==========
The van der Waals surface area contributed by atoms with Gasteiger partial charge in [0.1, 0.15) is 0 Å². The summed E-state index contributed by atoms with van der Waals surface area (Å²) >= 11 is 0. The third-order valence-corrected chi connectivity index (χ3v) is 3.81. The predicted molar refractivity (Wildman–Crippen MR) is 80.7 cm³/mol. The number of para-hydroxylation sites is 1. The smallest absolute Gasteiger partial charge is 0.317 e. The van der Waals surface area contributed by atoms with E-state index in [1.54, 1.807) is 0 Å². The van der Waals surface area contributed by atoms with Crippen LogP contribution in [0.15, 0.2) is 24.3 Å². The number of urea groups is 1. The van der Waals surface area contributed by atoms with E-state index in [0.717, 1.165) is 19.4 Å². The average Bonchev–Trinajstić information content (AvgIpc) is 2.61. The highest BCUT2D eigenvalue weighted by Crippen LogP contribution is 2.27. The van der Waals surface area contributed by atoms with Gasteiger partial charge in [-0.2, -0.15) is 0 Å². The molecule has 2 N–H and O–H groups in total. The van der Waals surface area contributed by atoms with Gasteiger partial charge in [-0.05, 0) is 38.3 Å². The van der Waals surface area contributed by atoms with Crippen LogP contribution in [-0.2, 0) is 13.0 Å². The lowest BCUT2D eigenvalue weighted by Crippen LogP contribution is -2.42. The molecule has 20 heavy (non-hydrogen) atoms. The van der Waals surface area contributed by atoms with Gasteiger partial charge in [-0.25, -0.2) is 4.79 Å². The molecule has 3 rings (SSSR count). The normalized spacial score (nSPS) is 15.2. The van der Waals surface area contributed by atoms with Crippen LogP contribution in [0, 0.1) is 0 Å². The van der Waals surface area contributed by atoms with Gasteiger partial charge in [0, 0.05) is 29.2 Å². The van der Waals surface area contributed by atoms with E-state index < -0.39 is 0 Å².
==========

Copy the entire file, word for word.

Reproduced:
The van der Waals surface area contributed by atoms with Gasteiger partial charge in [0.1, 0.15) is 0 Å². The summed E-state index contributed by atoms with van der Waals surface area (Å²) >= 11 is 0. The third-order valence-corrected chi connectivity index (χ3v) is 3.81. The predicted molar refractivity (Wildman–Crippen MR) is 80.7 cm³/mol. The number of para-hydroxylation sites is 1. The smallest absolute Gasteiger partial charge is 0.317 e. The van der Waals surface area contributed by atoms with E-state index in [1.54, 1.807) is 0 Å². The van der Waals surface area contributed by atoms with Crippen LogP contribution in [0.15, 0.2) is 24.3 Å². The number of urea groups is 1. The van der Waals surface area contributed by atoms with E-state index in [0.717, 1.165) is 19.4 Å². The average Bonchev–Trinajstić information content (AvgIpc) is 2.61. The highest BCUT2D eigenvalue weighted by Crippen LogP contribution is 2.27. The van der Waals surface area contributed by atoms with Gasteiger partial charge in [-0.2, -0.15) is 0 Å². The molecule has 2 N–H and O–H groups in total. The van der Waals surface area contributed by atoms with Gasteiger partial charge in [-0.05, 0) is 38.3 Å². The van der Waals surface area contributed by atoms with Crippen LogP contribution in [-0.2, 0) is 13.0 Å². The lowest BCUT2D eigenvalue weighted by Crippen LogP contribution is -2.42. The molecule has 20 heavy (non-hydrogen) atoms. The van der Waals surface area contributed by atoms with Gasteiger partial charge in [-0.25, -0.2) is 4.79 Å². The molecule has 3 rings (SSSR count). The normalized spacial score (nSPS) is 15.2. The van der Waals surface area contributed by atoms with Crippen LogP contribution in [0, 0.1) is 0 Å². The van der Waals surface area contributed by atoms with Gasteiger partial charge in [0, 0.05) is 29.2 Å². The van der Waals surface area contributed by atoms with E-state index < -0.39 is 0 Å².